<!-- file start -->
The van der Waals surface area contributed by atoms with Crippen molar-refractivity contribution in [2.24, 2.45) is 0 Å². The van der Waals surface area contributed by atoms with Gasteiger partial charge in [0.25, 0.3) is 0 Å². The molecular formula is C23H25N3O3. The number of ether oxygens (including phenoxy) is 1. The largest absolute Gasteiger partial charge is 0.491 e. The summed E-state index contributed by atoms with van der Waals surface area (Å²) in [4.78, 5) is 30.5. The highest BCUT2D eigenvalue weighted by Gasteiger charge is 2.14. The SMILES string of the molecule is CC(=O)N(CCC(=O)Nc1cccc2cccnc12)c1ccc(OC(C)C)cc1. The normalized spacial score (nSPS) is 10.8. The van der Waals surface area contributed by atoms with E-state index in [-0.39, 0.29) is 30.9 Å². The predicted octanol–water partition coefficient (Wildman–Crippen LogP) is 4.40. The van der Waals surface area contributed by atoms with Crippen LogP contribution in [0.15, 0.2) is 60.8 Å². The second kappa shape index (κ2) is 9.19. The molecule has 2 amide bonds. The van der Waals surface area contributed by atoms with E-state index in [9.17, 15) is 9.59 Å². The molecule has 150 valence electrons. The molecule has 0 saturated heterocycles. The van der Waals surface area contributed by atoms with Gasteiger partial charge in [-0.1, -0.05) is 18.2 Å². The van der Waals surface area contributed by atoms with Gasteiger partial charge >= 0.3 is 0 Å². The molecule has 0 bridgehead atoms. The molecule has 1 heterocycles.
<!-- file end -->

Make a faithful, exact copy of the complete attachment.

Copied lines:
The van der Waals surface area contributed by atoms with Crippen molar-refractivity contribution in [2.24, 2.45) is 0 Å². The van der Waals surface area contributed by atoms with Gasteiger partial charge in [0.25, 0.3) is 0 Å². The molecular formula is C23H25N3O3. The number of ether oxygens (including phenoxy) is 1. The largest absolute Gasteiger partial charge is 0.491 e. The summed E-state index contributed by atoms with van der Waals surface area (Å²) in [4.78, 5) is 30.5. The highest BCUT2D eigenvalue weighted by Gasteiger charge is 2.14. The SMILES string of the molecule is CC(=O)N(CCC(=O)Nc1cccc2cccnc12)c1ccc(OC(C)C)cc1. The normalized spacial score (nSPS) is 10.8. The van der Waals surface area contributed by atoms with E-state index in [-0.39, 0.29) is 30.9 Å². The predicted octanol–water partition coefficient (Wildman–Crippen LogP) is 4.40. The van der Waals surface area contributed by atoms with Crippen LogP contribution in [0.15, 0.2) is 60.8 Å². The second kappa shape index (κ2) is 9.19. The molecule has 2 amide bonds. The van der Waals surface area contributed by atoms with E-state index in [9.17, 15) is 9.59 Å². The molecule has 150 valence electrons. The molecule has 0 saturated heterocycles. The van der Waals surface area contributed by atoms with Gasteiger partial charge in [-0.1, -0.05) is 18.2 Å². The van der Waals surface area contributed by atoms with Gasteiger partial charge >= 0.3 is 0 Å². The molecule has 0 bridgehead atoms. The molecule has 1 heterocycles.